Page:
A Comparison of the Results of Surgery and of Radiation in the Treatment of Cancer of the Cervix
A review of 325 cases of carcinoma of the cervix in which the patients were examined, treated, and observed personally between the years 1920 and 1929, inclusive, discloses the fact that in the cases seen in 1929 the disease was just as far advanced as in those seen in 1920, notwithstanding the numerous articles which have been written on the subject and the publicity given it by the Society for the Control of Cancer.
It has been correctly stated that for many years women have refused operation for cancer of the cervix because they felt that it was useless because of the frequent early recurrence. The extensive, successful use of radium within the past ten years should have eliminated this objection, but nevertheless the fact still remains that patients with this condition are presenting themselves too late for a cure to be accomplished. Moreover, the attempt to treat these advanced cases with radium has had a tendency to bring this method into disrepute because the pain with which the late stages of the disease are attended is believed by the laity to be due to a radium burn. For this reason many patients refuse radium treatment.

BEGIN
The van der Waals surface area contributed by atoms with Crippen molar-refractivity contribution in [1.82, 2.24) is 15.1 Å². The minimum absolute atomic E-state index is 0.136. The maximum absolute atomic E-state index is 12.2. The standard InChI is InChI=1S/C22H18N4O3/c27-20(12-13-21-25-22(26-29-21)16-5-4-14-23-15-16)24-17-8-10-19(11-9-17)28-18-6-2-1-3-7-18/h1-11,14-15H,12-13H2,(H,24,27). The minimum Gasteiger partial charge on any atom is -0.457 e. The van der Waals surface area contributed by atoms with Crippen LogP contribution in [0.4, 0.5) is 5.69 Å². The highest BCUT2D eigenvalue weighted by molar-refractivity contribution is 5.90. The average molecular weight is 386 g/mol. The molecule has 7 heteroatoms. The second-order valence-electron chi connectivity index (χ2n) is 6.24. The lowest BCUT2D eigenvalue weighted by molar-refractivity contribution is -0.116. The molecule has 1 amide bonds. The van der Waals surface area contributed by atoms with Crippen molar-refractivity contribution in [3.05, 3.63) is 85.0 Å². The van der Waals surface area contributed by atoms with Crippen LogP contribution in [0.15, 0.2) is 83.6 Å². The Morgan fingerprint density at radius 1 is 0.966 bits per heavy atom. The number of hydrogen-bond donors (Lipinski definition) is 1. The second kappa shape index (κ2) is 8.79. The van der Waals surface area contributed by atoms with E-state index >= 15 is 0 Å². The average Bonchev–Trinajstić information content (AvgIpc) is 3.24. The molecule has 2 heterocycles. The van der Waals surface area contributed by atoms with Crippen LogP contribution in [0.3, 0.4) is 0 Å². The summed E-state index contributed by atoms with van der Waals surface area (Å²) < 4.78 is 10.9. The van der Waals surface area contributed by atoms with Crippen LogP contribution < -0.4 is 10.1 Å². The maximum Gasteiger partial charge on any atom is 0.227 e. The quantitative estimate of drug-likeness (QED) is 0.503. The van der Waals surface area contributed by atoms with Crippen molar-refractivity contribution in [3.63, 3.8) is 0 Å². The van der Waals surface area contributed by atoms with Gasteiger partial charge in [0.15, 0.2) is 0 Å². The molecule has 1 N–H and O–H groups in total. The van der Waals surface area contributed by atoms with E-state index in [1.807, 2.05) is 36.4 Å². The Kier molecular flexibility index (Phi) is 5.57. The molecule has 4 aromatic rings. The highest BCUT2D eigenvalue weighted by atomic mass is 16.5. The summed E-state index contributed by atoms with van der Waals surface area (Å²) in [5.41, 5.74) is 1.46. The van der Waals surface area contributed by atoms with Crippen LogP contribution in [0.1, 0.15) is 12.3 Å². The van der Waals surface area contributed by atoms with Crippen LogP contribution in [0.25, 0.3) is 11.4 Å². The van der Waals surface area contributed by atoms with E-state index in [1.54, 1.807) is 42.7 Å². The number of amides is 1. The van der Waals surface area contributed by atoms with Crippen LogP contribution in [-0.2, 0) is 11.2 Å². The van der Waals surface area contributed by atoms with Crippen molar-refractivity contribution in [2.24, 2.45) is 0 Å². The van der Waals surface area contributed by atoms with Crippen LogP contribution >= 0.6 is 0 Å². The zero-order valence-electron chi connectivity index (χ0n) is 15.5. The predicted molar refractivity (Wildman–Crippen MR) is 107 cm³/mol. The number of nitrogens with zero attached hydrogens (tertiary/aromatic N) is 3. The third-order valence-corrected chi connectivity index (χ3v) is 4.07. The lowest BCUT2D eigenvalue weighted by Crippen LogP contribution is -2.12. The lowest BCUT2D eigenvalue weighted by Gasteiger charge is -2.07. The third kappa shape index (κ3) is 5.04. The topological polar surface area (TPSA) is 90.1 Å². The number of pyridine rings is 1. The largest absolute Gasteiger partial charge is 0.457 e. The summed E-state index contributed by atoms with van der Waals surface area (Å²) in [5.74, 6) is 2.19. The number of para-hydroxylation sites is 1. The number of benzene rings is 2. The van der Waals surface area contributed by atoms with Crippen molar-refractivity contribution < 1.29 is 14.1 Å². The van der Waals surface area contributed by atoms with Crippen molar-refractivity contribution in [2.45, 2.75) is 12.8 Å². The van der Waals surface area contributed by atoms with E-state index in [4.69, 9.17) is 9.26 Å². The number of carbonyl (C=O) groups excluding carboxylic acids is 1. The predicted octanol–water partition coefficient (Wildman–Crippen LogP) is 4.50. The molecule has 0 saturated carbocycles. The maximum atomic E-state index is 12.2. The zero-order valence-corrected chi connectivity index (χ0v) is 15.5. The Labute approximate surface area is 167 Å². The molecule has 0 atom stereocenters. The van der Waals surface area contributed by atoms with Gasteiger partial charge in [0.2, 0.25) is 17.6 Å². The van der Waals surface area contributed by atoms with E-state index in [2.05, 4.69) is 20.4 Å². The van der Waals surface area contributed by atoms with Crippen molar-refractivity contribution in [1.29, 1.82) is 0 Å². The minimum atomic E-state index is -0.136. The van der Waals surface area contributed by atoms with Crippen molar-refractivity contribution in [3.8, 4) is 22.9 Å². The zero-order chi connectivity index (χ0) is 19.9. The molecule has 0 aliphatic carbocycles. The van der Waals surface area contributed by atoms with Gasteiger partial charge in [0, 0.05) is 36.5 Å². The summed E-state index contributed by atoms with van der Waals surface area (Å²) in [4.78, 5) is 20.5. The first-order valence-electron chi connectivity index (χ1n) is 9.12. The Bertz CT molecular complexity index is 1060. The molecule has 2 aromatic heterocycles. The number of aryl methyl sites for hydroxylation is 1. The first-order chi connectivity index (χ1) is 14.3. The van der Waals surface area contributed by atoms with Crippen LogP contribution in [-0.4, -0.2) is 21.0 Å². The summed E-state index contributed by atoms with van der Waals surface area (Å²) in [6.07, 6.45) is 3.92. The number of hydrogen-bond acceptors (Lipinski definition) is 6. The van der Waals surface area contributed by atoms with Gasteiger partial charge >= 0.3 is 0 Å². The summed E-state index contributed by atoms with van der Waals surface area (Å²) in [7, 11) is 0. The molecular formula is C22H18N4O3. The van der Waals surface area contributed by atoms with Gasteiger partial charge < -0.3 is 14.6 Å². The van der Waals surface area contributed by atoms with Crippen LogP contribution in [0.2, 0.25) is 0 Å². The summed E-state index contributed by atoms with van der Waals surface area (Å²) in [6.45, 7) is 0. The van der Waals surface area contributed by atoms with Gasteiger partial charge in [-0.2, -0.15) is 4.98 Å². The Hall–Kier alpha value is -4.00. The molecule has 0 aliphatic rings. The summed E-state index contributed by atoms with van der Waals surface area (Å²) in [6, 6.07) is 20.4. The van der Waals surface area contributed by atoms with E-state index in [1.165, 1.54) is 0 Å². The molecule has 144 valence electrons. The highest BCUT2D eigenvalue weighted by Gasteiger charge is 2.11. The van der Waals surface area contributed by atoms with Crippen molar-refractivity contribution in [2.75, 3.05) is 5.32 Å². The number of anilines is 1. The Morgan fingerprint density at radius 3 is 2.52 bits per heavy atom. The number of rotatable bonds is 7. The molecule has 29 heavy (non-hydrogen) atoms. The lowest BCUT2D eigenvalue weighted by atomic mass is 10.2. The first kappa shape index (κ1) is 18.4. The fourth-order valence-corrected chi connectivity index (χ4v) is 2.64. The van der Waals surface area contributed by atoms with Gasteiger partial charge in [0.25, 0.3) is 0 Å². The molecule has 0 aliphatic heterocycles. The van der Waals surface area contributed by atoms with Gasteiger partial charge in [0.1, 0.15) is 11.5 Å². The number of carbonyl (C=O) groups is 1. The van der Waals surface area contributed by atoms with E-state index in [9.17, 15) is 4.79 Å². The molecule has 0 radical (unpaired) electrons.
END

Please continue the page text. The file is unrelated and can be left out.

In most cases thorough questioning reveals the fact that the patient did consult a physician from four to six months before the disease was recognized and proper treatment instituted. If a patient consults her family physician because of some supposed menstrual disorder, he must assume the responsibility and convince himself by a. . .